Time has critical implications for the distributed energy infrastructure that Greentech Media has dubbed the grid edge.

Electricity operates by its own inflexible split-second rules, which means that sensors, networks and software being built to manage solar PV, batteries, smart thermostats, plug-in electric vehicles and other grid-edge agents must be fast, accurate and synchronized.

This kind of environment deserves a data management structure that puts the temporal dimension front and center, according to TempoIQ. Founded in 2011 as TempoDB, the Chicago-based startup has created a cloud-based, time-series database platform now being used to track and analyze data for industries ranging from online and mobile device management to solar and smart grid.

Earlier this year, TempoIQ took a new name to mark its new focus on distributed sensor management software, built on the same cloud-based, time-series platform. Energy industry customers include Midwest solar developer and energy-efficiency services provider Brightergy, which is using the software for customer data management and presentation, and Silver Spring Networks (SSNI), for an as-yet-undisclosed smart meter data analysis project.

In all cases, TempoIQ is providing something that today’s most advanced, cloud-enabled data management platforms lack, according to Andrew Cronk, TempoIQ’s co-founder and CEO. That’s the decision to take time as its core organizing principal, and work outwards from there.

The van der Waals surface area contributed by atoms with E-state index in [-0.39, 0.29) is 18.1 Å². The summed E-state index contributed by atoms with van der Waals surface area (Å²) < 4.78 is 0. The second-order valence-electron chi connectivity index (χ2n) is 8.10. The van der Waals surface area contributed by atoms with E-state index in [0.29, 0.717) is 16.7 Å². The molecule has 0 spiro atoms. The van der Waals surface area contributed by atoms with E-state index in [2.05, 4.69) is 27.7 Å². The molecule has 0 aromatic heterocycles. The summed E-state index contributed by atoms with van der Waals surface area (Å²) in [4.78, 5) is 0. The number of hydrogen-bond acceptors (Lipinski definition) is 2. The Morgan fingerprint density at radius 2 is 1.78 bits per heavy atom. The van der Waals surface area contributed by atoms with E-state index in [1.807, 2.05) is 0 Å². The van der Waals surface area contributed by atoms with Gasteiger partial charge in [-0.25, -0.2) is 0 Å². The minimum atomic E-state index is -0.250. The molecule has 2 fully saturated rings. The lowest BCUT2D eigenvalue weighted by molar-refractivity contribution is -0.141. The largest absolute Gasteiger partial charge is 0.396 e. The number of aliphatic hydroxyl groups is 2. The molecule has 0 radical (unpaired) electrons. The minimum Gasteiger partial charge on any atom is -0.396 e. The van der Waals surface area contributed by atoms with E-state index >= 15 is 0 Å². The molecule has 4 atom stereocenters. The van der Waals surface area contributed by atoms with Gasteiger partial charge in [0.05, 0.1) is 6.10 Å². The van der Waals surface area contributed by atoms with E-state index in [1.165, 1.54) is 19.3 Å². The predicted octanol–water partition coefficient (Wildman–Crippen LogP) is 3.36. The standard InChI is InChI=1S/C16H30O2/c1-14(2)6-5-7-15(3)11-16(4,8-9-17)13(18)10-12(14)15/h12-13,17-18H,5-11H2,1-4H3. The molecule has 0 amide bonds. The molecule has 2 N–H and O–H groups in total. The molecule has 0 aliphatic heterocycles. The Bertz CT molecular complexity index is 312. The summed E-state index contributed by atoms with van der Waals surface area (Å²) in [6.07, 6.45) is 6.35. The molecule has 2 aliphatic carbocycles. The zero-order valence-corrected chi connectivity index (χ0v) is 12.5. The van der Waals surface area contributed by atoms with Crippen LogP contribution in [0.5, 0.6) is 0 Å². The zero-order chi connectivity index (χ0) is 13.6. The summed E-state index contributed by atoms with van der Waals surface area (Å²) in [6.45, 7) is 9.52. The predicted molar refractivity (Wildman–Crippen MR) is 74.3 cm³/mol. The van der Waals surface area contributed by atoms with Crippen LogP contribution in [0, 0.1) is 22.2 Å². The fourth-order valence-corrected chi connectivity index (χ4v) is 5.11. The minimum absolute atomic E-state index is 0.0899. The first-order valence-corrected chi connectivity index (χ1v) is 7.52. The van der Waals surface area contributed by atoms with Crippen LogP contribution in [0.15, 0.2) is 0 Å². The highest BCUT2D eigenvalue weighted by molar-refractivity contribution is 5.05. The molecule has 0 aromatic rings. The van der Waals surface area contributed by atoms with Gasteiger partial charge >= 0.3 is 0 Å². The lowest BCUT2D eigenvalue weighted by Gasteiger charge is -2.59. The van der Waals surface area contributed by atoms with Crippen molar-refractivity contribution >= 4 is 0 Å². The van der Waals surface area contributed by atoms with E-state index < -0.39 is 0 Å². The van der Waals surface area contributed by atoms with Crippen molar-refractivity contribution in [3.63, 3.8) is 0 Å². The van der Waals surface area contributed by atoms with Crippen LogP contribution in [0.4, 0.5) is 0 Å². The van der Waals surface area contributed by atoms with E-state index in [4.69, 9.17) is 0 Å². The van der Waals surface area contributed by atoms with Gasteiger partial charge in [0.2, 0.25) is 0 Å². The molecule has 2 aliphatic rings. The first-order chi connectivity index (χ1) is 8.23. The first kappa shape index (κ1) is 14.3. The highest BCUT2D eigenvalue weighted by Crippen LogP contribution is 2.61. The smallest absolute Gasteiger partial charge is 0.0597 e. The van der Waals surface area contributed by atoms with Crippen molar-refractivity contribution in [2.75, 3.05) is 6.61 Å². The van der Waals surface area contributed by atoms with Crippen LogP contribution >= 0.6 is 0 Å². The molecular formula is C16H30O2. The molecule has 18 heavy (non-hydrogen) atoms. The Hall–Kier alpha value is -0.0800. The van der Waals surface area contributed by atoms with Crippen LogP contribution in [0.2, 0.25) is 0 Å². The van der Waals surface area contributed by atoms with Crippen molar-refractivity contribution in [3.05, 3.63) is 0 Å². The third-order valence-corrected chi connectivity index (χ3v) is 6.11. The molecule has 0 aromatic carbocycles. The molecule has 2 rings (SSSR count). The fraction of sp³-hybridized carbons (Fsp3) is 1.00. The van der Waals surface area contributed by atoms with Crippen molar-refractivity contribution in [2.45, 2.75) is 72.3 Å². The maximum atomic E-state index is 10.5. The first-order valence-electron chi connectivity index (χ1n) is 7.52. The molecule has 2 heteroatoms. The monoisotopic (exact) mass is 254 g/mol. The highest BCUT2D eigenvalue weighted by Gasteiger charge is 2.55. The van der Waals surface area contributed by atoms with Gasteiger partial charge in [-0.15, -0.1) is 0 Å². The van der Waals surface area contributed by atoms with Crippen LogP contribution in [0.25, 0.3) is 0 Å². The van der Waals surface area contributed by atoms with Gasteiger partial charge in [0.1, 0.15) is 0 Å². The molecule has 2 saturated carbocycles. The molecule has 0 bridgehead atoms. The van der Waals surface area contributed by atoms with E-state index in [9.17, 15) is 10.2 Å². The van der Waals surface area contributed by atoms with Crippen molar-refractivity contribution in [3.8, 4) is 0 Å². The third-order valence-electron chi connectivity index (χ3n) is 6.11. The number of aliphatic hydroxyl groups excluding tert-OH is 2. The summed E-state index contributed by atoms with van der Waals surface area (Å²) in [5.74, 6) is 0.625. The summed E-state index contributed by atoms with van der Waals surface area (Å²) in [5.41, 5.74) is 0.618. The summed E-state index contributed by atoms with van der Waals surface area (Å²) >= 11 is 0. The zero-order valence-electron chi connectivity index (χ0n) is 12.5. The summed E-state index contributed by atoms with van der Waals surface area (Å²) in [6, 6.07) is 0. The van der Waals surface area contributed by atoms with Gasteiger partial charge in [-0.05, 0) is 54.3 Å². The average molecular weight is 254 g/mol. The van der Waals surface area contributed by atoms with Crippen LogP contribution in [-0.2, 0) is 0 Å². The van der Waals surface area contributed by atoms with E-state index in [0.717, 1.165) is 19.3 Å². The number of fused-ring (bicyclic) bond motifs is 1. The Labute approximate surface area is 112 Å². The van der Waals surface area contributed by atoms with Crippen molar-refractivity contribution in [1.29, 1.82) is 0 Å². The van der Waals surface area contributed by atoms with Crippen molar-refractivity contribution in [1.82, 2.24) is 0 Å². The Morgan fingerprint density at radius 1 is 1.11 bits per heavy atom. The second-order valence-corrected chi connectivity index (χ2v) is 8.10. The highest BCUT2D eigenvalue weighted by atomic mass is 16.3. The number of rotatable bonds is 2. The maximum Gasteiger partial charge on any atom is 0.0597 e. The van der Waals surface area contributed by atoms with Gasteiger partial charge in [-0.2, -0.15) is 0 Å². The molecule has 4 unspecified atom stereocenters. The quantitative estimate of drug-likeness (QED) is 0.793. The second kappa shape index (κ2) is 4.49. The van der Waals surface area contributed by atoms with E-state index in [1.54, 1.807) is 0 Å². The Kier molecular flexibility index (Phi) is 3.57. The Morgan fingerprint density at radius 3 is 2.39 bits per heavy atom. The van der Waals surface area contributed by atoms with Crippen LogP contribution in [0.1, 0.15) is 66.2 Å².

Greentech Media’s Soft Grid 2014 conference next month in Menlo Park, Calif. will be highlighting the latest developments in the move toward real-time, distributed monitoring and controls in the energy sector, and how broader trends in the “internet of things,” are coming into play. TempoIQ’s bet is that its novel approach will yield speed and functionality advantages for all manner of companies moving toward the IOT future, and help it build relationships with key technology providers in this emerging space, such as Silver Spring and Cisco, Cronk said.

“We are definitely betting that more and more systems in the future will become real-time,” he said. “However, if you look at what you call batch processing, that’s how utilities have operated for a long, long time,” which is why TempoIQ started on the task of organizing historical data on a temporal basis.

“We would be the place where, when the data flows out, it rests here -- a database of record, if you will,” he said.

But unlike traditional data historian systems from the likes of OSIsoft, “we always respond in real time,” he said. TempoIQ uses methods like distributed temporal indexing to organize all the incoming data so that it can be analyzed on the fly, as well as managing the vagaries of the wired and wireless networks that enable data collection from these sensor environments.

“The real challenge is network communications,” he said. “This idea of poor network communication is built into this, and we have to account for it.” TempoIQ makes use of RESTful data architectures and new protocols like MQTT to integrate with various network management and meter data management software platforms, he noted.